Sure, totally. As you know, with hardcover releases, the focus is on getting reviews and placing articles in various publications to go along with the launch — to try to get the word out. Also, any kind of a tour is going to happen with the hardcover. And so, I've been doing all of that. And all of that is and has been really wonderful.

However, book clubs — almost across the board — have a rule that they only choose books that are in paperback. And I totally get that, because hardcover books are twice as much money as paperbacks if you're buying them from your local independent bookstore — God love you. This is a huge difference.

It’s a big difference in readership, because people who come to the hardcover events usually know something about [the book] and they sought it out. And people who come for the paperback are much more likely to have, say, seen it on a table in the bookstore and picked it up. Because doing that when the book is $30 is totally different than when the book is $14.

Or, they're in a book club and the book club picked the book. Or, they remember having seen it a year ago when it came out in the first place, and so, now here it is in front of them and they’re like, “oh yeah, sure, maybe I'll give that a shot.” So, it's much more likely that readers are coming to it without necessarily knowing what it's about, or having chosen to engage with that topic. And that's a whole different ball game.

I understand that not everything is drawn from your life, but the novel is in part uniquely based on your experience, and that was a part of the public discussion around the novel. I was wondering if you got a particularly personal response from readers — if readers responded in a different way?

Yes. I have gotten a lot — a lot, a lot — of email from parents who said, “wow, me too.” Lots of people who said, “thanks for writing about this, I thought I was the only one.” Lots of adults who said “wow, my experience was really different than this, and I'm really glad to hear that it's changing.” So that was all really great.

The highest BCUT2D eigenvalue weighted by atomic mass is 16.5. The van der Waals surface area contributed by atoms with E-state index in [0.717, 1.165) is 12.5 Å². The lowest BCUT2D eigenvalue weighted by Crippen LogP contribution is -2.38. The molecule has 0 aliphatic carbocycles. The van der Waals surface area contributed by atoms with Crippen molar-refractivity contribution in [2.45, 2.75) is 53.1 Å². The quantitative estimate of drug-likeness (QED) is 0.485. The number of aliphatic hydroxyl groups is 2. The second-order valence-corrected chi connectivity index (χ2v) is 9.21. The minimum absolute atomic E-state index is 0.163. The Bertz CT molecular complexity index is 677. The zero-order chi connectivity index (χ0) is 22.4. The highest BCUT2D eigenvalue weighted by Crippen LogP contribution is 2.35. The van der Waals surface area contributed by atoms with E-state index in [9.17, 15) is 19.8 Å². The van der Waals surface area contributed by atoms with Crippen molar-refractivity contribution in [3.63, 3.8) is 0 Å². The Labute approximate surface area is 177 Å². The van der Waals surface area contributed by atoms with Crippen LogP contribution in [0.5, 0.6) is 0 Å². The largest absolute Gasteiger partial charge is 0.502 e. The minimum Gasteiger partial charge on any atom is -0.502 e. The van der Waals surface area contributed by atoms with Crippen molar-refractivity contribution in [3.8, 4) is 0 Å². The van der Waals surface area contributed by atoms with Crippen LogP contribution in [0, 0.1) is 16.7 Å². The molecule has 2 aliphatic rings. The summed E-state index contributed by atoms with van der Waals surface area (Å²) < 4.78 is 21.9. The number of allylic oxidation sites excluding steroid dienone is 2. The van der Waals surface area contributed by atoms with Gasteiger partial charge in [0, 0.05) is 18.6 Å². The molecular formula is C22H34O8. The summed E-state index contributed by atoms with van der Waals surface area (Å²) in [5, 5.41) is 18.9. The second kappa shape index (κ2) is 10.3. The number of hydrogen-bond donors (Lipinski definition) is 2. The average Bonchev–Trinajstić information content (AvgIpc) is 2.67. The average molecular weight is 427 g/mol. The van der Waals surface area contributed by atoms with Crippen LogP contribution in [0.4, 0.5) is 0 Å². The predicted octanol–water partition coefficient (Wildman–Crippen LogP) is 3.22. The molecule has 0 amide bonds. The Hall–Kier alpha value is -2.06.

I also got a not insignificant amount of hate mail and death threats and that sort of thing. I suppose to speak to your last question, that’s part of my concern about what's upcoming. The hardcover was unlikely to fall into your hands if you weren't ready and eager to hear about what it was about.

And with the paperback, there’s that anxiety: okay, here we go again. And the paperback is opening up to a new audience, and that's so wonderful in so many ways. But there’s also this kernel of okay, who's going to write and yell at me now, and knowing what it feels like to get those emails in your inbox in the morning.

So are you working on something new now? Or are you still coasting on the high of publication?

Oh, Lord, no.

I didn't think so. But I always expect somebody to say "yes, I've just been relaxing nonstop" at some point, when I ask that question.

That's so funny. No, no. That high is such a complicated thing. No, I'm writing the next novel. I think I couldn't not be writing the next novel, at this point. I would be losing my mind if I were still thinking about a novel that is already in the can, and that I can't do anything about. So instead, I'm staying sane by quickly drafting the next one.